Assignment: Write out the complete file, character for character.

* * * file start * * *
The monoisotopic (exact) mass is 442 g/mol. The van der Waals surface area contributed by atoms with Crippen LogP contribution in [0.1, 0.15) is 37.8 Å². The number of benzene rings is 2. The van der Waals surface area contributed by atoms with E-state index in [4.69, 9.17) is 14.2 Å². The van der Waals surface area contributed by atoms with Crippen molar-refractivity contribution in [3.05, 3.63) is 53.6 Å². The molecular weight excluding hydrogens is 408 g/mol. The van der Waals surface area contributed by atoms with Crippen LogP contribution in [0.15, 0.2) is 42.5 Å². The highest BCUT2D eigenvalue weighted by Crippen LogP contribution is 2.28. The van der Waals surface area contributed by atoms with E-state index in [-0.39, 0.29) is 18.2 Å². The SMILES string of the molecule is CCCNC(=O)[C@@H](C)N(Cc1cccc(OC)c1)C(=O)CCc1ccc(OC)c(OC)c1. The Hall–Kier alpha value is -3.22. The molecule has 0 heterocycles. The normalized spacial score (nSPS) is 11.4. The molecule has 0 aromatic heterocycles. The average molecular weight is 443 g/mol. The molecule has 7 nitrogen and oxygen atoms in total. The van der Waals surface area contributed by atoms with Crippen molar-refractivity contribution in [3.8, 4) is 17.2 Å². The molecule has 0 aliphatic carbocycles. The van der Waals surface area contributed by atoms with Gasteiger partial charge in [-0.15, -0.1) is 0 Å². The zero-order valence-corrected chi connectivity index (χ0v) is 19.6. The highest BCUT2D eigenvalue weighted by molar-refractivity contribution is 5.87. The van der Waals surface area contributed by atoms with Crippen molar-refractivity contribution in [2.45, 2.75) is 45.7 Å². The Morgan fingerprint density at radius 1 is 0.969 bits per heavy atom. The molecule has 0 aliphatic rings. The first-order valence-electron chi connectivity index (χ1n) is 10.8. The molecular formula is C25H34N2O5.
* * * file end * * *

The monoisotopic (exact) mass is 442 g/mol. The van der Waals surface area contributed by atoms with Crippen LogP contribution in [0.1, 0.15) is 37.8 Å². The number of benzene rings is 2. The van der Waals surface area contributed by atoms with E-state index in [4.69, 9.17) is 14.2 Å². The van der Waals surface area contributed by atoms with Crippen molar-refractivity contribution in [3.05, 3.63) is 53.6 Å². The molecular weight excluding hydrogens is 408 g/mol. The van der Waals surface area contributed by atoms with Crippen LogP contribution in [0.15, 0.2) is 42.5 Å². The highest BCUT2D eigenvalue weighted by Crippen LogP contribution is 2.28. The van der Waals surface area contributed by atoms with E-state index in [-0.39, 0.29) is 18.2 Å². The SMILES string of the molecule is CCCNC(=O)[C@@H](C)N(Cc1cccc(OC)c1)C(=O)CCc1ccc(OC)c(OC)c1. The Hall–Kier alpha value is -3.22. The molecule has 0 heterocycles. The normalized spacial score (nSPS) is 11.4. The molecule has 0 aromatic heterocycles. The average molecular weight is 443 g/mol. The molecule has 7 nitrogen and oxygen atoms in total. The van der Waals surface area contributed by atoms with Crippen molar-refractivity contribution in [3.8, 4) is 17.2 Å². The molecule has 0 aliphatic carbocycles. The van der Waals surface area contributed by atoms with Gasteiger partial charge in [-0.15, -0.1) is 0 Å². The zero-order valence-corrected chi connectivity index (χ0v) is 19.6. The highest BCUT2D eigenvalue weighted by molar-refractivity contribution is 5.87. The van der Waals surface area contributed by atoms with Crippen molar-refractivity contribution in [2.45, 2.75) is 45.7 Å². The Morgan fingerprint density at radius 1 is 0.969 bits per heavy atom. The molecule has 0 aliphatic rings. The first-order valence-electron chi connectivity index (χ1n) is 10.8. The molecular formula is C25H34N2O5.